Final Cut Studio: October 2009 Archives
Assuming you already have your multiclip ready in the Browser, double-click on it to open it up in the Viewer. The active angle is highlighted in a blue/green box. Now click on the View pull-down menu and click on Show Multiclip Overlays. This is so you can see each clips' angle number, name, and timecode.
Now suppose you want those camera angles positioned differently in the Viewer; you can Command+drag any of those angles into another position. So if you wanted your main camera angle to be in the number one position, just command+drag that main clip into the the first window; the clip that was in that position will simply move into the new arrangement. If you have a lot of camera angles to organize, just Cmd+drag each clip into whatever position makes the most sense for you.
Now, click on the Playhead Sync pop-up menu in the Viewer. Select Video. This will allow you to switch between just the video sources, and you can use just one of the the audio clips from whichever angle has the best sound. If you were to choose Video + Audio, you may have uneven sound levels between clips or even audio "popping" between edits. Now notice once you've changed your Playhead Sync to Video only, and click on the number 2 postion, the blue/green box separates. The green represents the active source your audio is coming from, and the blue highlight box switches to the active video angle.
Continue reading to edit your multiclip...
If you've watched the weatherman on your local evening news, you know what a green-screen or blue-screen does. The chroma keying process is the most popular way to extract talent or props from a moving image and composite them into another image -- like an animated weather map, or a virtual set. Chroma keying allows your software to cleanly and automatically separate subjects from the background, while retaining their full range of detail.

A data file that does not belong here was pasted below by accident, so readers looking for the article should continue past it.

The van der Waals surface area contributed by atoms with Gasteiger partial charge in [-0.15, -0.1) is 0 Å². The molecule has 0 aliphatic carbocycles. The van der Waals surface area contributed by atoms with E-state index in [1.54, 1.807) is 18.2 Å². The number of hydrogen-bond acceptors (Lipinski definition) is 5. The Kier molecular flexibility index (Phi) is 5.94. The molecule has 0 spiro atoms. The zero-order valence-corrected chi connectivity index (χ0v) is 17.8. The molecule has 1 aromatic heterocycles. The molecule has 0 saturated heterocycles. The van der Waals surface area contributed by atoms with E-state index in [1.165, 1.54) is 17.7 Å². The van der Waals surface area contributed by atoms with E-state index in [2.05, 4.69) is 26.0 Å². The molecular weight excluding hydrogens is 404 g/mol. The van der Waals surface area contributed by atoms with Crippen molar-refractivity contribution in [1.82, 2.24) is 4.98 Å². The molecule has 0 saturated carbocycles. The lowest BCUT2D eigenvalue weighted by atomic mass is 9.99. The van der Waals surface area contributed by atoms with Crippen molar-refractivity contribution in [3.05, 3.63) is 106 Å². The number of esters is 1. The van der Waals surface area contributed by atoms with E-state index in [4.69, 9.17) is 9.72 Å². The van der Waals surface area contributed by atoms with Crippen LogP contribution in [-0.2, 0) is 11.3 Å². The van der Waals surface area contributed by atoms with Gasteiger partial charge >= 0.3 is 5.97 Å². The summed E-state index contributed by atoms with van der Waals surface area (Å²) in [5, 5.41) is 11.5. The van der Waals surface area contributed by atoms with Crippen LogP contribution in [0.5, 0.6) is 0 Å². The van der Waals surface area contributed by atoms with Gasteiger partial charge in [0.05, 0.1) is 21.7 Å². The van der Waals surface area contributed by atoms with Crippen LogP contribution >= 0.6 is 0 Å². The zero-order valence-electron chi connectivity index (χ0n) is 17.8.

Final Cut ships with a simple but powerful set of tools for pulling keys from green screen footage. The keying tools in Final Cut Pro work based on the same engine as the tools in Motion, so you're free to work in whichever environment you're more comfortable with.
In today's article, a quick two-part guide to shooting reasonably good green screen footage and pulling the key in post.
Here's a short video tutorial on a creative way of using green screen.
First of all, a multiclip is basically a virtual container from more than one source of clips or angles in which you can actually playback up to 16 at a time. We said that you can group up to 128 clips into a single multiclip, but, very importantly, each of those clips must use the same codec, image dimensions, and frame rate; otherwise, you're gonna have a lot of headaches down the road.
Read on for a quick tutorial on creating Multiclips:
When you are not having sound coming out of your Final Cut system it can be a number of things. Lack of audio can too often be something that makes you say "Duh". Like Is the volume muted? Or are there a pair of headphones plugged into the system? I t could also be that there is no audio associated to a clip.
Here are two troubleshooting techniques:
1. Do you see the audio meters moving when the clip plays?
2. Load a clip into the Viewer window. Click on the audio tab at the top of the Viewer window. Do you see an audio waveform?
If you answered "no" to either of the last two questions, you're not hearing any audio, because there isn't any.
If you're like me when working on your Mac, you have several files and different applications open on your desktop at one time. With Expose' you can cut through the clutter and find things on your desktop quickly. By hitting the F3 key on your keyboard it activates Expose', and displays all of the open windows on your Mac so that you can quickly find the one you're looking for.
A couple of other quick key commands are Cmd + 1 arranges the windows alphabetically, and Cmd + 2 sorts them by application name. You can also use Expose' from the Dock to see the window of a specific application; so to see all of the open Safari windows, just click and hold on the Safari icon.